Publications

  • Furseth, B. J., Conley, S. P., and Ane, J.. 2012. Soybean Response to Soil Rhizobia and Seed Applied Rhizobia Inoculants in Wisconsin. Crop Sci: 52:339-344.


Progress 01/01/10 to 12/31/10

Outputs
OUTPUTS: Branden Furseth, my M.S. graduate student, published 2 referred journal articles and 2 scientific abstracts on this work. He expects to graduate in February of 2011. PARTICIPANTS: Nothing significant to report during this reporting period. TARGET AUDIENCES: researchers, growers, certified crop consultants PROJECT MODIFICATIONS: none

Impacts
The symbiotic relationship between soybean [Glycine max (L.) Merr.] and rhizobial bacteria such as Bradyrhizobium japonicum, B. elkanii, Sinorhizobium fredii and Rhizobium etli allows biological nitrogen fixation (BNF), which along with residual soil N, can meet the seasonal needs of a soybean crop. Inoculants containing Bradyrhizobium japonicum are available for soybean [Glycine max (L.) Merr.] production but may not be necessary in fields where soybean previously has been produced. The objective of this study was to create a new method for quantifying soybean-specific rhizobia in the soil using quantitative real time polymerase chain reaction (qPCR). The regression analysis found the relationship between MPN and qPCR to follow the equation ln(MPN)=33.43-0.43(CT). The data have an adjusted R2 of 0.88. These data allow for the prediction of soybean-associated rhizobia populations in the soil based on the qPCR analysis of the extracted DNA. The objective of this study was to quantify the effect of flooding on the performance of rhizobia inoculants and the seed yield and quality response to the initial soil rhizobia population. Seed yield, protein, and oil did not respond to seed treatment across all locations. Though the lack of yield response to seed treatment suggests that initial soil rhizobia populations were adequate for optimum crop growth, and the negative correlation between yield and initial rhizobia population was unexpected, other environmental factors could be allowing the crop to compensate for any lack of biological nitrogen fixation due to a lack of rhizobia.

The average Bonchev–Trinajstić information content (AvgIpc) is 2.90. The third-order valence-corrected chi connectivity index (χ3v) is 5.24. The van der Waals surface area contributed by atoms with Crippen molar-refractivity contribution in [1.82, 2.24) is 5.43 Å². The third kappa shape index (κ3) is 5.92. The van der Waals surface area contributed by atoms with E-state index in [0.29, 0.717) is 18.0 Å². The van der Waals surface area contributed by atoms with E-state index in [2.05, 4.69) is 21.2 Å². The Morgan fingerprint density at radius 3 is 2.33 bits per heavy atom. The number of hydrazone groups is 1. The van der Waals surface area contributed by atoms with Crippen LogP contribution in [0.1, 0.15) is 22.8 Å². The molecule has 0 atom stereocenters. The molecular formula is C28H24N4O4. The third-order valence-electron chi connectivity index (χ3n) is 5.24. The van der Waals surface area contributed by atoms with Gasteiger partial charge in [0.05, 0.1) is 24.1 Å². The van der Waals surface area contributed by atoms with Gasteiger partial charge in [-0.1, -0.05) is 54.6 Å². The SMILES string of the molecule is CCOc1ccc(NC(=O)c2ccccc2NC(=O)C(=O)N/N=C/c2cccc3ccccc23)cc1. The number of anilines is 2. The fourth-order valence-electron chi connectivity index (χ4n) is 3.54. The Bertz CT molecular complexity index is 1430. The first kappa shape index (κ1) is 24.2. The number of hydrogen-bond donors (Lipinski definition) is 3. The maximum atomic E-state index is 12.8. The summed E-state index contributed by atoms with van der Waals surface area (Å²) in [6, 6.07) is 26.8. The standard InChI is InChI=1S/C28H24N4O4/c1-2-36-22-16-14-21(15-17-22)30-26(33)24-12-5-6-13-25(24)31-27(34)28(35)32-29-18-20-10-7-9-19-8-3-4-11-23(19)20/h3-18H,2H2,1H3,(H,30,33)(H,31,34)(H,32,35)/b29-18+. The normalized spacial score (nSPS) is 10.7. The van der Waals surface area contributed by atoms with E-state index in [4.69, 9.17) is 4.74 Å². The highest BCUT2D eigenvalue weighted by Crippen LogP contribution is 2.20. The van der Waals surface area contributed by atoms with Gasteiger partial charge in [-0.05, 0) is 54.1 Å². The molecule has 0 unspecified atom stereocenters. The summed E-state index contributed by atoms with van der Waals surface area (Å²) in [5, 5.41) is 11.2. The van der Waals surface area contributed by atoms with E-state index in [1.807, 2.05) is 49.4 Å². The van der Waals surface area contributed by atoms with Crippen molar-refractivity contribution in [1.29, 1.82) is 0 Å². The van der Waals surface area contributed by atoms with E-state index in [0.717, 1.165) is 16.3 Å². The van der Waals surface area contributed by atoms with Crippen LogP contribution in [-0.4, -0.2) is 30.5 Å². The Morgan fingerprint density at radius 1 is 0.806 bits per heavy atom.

Publications